I got my first taste of real training when I was seventeen and I started college at Millikin University, and that’s really where that flame started to ignite for me as far as really thinking about pursuing musical theater. I really had an incredible opportunity at Millikin University to start portraying leading characters in musicals. And I was there for my freshman year and had the lead in the very first musical that I auditioned for, which was so shocking to me. And at that point, I thought, This is something I feel like God has given me a certain skill and a certain skill set to be able to investigate. Can I go down this path?
And as it turned out, it just really felt like God was prompting me to go to New York. So I got my equity card and it just started from that point on, you know? So I started working professionally when I was eighteen. And thankfully had continued on and I wasn’t a waitress at any point in time, which is really quite miraculous. But just to be able to feel like God had given me these gifts, and I just wanted to use them to the best ability that I could and be able to support myself and try to make a living doing this crazy business. So definitely God just really created the path very, very clearly for me and for my husband—he was my boyfriend at the time—and really pursued this industry knowing that this was God’s plan.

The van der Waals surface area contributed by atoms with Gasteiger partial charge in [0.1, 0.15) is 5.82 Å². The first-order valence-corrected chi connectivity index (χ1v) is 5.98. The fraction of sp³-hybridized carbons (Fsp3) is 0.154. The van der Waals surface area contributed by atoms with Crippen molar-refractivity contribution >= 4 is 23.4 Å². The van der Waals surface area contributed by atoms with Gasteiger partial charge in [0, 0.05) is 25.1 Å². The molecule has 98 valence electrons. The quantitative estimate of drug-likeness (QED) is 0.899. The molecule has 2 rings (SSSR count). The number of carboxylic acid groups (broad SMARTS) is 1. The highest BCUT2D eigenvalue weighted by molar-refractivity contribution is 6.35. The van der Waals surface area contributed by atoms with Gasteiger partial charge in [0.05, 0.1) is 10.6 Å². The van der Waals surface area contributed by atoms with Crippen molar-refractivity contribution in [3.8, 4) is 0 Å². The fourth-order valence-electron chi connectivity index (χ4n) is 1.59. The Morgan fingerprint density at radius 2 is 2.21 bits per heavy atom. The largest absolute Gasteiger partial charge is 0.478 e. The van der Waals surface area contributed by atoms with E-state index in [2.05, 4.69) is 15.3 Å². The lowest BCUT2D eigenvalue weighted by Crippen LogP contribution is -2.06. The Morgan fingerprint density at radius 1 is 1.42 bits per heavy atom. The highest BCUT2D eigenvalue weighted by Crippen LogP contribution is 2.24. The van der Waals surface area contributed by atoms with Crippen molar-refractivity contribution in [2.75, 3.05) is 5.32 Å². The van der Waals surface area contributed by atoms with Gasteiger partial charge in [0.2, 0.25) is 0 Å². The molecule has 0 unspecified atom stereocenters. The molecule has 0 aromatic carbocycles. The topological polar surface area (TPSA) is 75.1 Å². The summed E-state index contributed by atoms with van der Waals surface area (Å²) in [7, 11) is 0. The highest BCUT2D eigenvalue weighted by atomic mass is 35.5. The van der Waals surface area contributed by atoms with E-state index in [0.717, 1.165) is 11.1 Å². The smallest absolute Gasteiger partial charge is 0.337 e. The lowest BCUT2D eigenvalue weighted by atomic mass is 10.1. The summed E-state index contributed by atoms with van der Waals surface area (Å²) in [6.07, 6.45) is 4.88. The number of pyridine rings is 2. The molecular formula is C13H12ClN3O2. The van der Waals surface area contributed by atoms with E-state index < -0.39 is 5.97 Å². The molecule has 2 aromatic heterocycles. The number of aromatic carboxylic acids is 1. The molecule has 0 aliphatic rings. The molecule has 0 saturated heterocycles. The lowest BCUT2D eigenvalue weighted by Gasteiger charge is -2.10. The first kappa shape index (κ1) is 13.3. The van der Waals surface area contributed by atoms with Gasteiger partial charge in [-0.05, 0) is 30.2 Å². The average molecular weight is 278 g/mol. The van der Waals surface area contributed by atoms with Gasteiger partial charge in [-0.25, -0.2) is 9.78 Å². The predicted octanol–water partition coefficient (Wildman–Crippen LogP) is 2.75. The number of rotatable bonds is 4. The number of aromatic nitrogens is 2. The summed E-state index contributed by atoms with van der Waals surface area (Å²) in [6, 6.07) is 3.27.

“Just to be able to feel like God had given me these gifts, and I just wanted to use them to the best ability that I could and be able to support myself and try to make a living doing this crazy business. So definitely God just really created the path very, very clearly for me.” – Jodi Benson